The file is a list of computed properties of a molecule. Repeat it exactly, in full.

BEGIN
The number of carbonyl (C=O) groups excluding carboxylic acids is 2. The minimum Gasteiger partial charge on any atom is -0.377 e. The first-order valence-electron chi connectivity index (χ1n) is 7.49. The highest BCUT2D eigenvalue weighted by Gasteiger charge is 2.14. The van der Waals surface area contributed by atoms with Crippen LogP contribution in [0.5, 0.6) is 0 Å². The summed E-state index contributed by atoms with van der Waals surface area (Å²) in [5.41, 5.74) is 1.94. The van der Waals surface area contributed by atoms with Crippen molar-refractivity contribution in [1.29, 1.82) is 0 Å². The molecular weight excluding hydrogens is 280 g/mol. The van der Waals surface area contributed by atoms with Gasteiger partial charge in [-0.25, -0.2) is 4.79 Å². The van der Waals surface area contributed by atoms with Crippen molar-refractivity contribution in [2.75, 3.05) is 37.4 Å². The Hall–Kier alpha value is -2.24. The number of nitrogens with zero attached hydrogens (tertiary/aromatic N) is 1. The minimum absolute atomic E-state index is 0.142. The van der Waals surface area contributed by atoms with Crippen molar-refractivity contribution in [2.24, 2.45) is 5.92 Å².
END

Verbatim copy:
The number of carbonyl (C=O) groups excluding carboxylic acids is 2. The minimum Gasteiger partial charge on any atom is -0.377 e. The first-order valence-electron chi connectivity index (χ1n) is 7.49. The highest BCUT2D eigenvalue weighted by Gasteiger charge is 2.14. The van der Waals surface area contributed by atoms with Crippen LogP contribution in [0.5, 0.6) is 0 Å². The summed E-state index contributed by atoms with van der Waals surface area (Å²) in [5.41, 5.74) is 1.94. The van der Waals surface area contributed by atoms with Crippen molar-refractivity contribution in [1.29, 1.82) is 0 Å². The molecular weight excluding hydrogens is 280 g/mol. The van der Waals surface area contributed by atoms with Gasteiger partial charge in [-0.25, -0.2) is 4.79 Å². The van der Waals surface area contributed by atoms with Crippen molar-refractivity contribution in [2.75, 3.05) is 37.4 Å². The Hall–Kier alpha value is -2.24. The number of nitrogens with zero attached hydrogens (tertiary/aromatic N) is 1. The minimum absolute atomic E-state index is 0.142. The van der Waals surface area contributed by atoms with Crippen molar-refractivity contribution in [2.24, 2.45) is 5.92 Å².